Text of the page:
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The subculture of boxing that includes trainers, promoters, and even the doctors is difficult to explain unless you're submerged in it.
The excitement, however, is different when I am there as a doctor and not a fan. I worry about the fighters getting hurt. It is my responsibility to jump in and stop the fight when I think that a boxer can no longer defend himself.
One time I stopped a fight in Poughkeepsie. A boxer got punched through the ropes and onto the table where I sat ringside. He got back into the ring before the ref counted to 10, but I saw his left knee buckle, and he was unsteady on his feet. The ref was going to allow the fight to continue. I got up on the apron and waved my stethoscope to stop the fight. The crowd started yelling at me. After about 30 seconds, the fighter regained his orientation and started cursing at me. His cornermen told me that I didn't know what I was doing. It would have been easier to let the fight continue and allow the ref to make the call, but I did what I knew was right. I am an orthopedic surgeon; my ego can handle the abuse.
The American Medical Association (AMA) wants to ban boxing. This position is fascinating to me because the organization has not called for banning horseback riding, football, cheerleading, scuba diving, or mountaineering, all of which have statistically higher morbidity and mortality rates than boxing.
Since when is the AMA in charge of determining which sports are legal? Is this task on the organization's agenda along with banning smoking and wearing helmets when biking? How many deaths do we see from motorcycle accidents? Why doesn't the AMA come out against this dangerous activity?
Boxing is one of the few sports in which fighters are matched based on weight and experience. If an opponent is down, a boxer must step away and give him a chance to recover. It is a gentleman's sport that has been around since ancient times. It is one of the only sports that is truly one man versus another. Conditioning, strength, speed, and training, as well as mental toughness, make good boxers successful.
I have been ringside at a fight that killed a boxer. It was on the USS Intrepid in New York City in 2001. The boxer did not get knocked down until the 10th round. He took many head shots during the fight but won the eighth and ninth rounds. He had been checked between rounds by his corner doctor and was fine to continue.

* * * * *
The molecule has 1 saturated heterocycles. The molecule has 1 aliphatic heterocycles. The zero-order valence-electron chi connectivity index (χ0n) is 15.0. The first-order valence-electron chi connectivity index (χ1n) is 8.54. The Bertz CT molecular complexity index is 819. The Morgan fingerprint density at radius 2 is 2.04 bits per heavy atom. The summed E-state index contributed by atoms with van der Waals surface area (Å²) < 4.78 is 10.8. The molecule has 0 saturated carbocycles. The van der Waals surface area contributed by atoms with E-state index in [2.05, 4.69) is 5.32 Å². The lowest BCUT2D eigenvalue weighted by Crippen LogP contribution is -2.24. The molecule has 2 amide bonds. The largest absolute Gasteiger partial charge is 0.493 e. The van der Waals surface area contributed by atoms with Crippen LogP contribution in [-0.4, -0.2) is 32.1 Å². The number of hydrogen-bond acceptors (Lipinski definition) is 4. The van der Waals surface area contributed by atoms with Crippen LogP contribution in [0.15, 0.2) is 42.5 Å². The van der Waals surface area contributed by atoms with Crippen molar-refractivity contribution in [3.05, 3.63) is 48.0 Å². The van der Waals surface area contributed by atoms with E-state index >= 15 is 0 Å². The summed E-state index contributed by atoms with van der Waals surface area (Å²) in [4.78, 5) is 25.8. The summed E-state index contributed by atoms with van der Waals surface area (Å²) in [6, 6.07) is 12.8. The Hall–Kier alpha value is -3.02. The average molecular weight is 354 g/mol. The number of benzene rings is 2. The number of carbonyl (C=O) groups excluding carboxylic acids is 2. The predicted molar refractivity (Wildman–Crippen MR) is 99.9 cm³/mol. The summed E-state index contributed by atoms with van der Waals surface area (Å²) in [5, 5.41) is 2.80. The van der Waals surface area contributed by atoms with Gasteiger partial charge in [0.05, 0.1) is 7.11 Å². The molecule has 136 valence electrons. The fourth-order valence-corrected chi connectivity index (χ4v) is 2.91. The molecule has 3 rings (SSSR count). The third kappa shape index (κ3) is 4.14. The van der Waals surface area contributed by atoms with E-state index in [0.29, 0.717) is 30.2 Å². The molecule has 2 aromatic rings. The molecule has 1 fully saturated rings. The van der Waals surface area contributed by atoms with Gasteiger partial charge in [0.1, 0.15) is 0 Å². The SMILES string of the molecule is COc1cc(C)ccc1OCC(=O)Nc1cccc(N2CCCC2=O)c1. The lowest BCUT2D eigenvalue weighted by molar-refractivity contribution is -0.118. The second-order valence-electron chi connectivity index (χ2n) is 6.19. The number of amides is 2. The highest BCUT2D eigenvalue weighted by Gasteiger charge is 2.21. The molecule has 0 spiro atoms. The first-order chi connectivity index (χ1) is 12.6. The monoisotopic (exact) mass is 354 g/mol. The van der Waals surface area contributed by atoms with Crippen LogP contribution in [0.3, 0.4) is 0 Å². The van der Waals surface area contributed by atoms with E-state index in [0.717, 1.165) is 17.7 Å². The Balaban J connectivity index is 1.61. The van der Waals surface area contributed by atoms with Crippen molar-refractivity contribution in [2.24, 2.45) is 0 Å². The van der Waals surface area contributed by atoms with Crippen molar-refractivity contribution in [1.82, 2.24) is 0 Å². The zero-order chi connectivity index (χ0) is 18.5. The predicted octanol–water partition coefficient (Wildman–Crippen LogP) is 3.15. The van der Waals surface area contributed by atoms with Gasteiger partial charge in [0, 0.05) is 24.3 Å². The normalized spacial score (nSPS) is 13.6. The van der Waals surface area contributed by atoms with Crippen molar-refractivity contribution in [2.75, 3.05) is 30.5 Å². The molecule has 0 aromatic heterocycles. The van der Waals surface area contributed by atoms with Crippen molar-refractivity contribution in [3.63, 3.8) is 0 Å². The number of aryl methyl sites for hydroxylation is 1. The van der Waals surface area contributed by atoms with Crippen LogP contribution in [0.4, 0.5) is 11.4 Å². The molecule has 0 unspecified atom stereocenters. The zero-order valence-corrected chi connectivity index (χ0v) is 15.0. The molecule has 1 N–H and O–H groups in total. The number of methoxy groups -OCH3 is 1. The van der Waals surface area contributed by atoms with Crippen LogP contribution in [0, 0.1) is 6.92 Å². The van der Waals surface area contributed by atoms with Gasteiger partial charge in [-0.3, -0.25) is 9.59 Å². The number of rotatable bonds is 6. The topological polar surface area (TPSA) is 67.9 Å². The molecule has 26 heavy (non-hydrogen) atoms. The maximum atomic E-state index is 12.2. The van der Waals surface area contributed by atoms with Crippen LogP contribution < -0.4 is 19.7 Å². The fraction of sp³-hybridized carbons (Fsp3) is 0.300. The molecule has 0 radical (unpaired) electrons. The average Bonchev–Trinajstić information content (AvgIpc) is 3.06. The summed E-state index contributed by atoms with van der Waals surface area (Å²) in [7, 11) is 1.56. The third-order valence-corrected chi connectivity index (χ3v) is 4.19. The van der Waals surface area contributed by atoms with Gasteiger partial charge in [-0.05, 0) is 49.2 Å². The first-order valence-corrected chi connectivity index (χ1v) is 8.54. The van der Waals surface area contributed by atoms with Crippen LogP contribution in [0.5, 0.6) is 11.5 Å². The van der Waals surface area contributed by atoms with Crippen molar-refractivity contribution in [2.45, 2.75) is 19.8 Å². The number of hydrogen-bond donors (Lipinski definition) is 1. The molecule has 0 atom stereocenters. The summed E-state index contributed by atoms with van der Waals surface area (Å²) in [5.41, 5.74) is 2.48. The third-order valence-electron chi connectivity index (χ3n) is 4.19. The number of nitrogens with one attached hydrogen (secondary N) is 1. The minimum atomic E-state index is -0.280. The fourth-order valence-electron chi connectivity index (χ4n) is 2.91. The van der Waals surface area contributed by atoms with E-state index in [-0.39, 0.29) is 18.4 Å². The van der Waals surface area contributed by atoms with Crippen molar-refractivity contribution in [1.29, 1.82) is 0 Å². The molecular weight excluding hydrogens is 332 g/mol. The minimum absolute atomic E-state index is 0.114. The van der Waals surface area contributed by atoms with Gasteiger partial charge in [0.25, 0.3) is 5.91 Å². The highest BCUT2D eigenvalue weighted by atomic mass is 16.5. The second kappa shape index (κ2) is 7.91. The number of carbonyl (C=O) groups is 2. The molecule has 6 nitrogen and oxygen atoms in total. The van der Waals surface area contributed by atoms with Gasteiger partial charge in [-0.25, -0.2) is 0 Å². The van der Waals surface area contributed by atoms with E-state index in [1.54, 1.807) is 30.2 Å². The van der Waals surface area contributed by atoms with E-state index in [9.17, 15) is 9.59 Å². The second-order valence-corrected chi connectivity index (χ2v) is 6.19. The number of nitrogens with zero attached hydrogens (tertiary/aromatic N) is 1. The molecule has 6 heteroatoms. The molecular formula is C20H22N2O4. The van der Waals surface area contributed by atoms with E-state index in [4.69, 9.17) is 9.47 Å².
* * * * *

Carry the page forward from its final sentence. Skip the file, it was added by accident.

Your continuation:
After the knockout, I was the first doctor in the ring. I made sure that the boxer was breathing. I stabilized his head and neck; there have been knockouts where I have had to grab the referee's hand to keep him from moving the fighter's head. I asked the boxer where he was, and he responded, "Chicago." The other doctors immediately called in the EMTs, and we transported the boxer to Bellevue Hospital. Unfortunately, a week later, he died from a subdural hematoma. It was a tragic event, but the doctors took control of the situation and provided the best possible treatment for this fatal injury.
Boxing is inherently dangerous, but I am glad to be there and to provide some protection for these great athletes. The boxers often need protection from themselves and would continue fighting even if they were incapable of keeping their hands up. It is always an interesting and exciting night out.
I know that I provide safety and control that would not be there if no doctors were ringside. My hope for the future is that a national boxing council is created so that additional states will have mandatory medical testing to protect these great athletes, as New York has.
Rick Weinstein, MD, MBA, is a member of the New York State Athletic Commission and has worked ringside for 13 years in New York and Connecticut. He serves on the board of the American Association of Professional Ringside Physicians. He can be contacted at firstname.lastname@example.org or on his Web site, http://theboxingdoc.com/. Send your feedback to email@example.com
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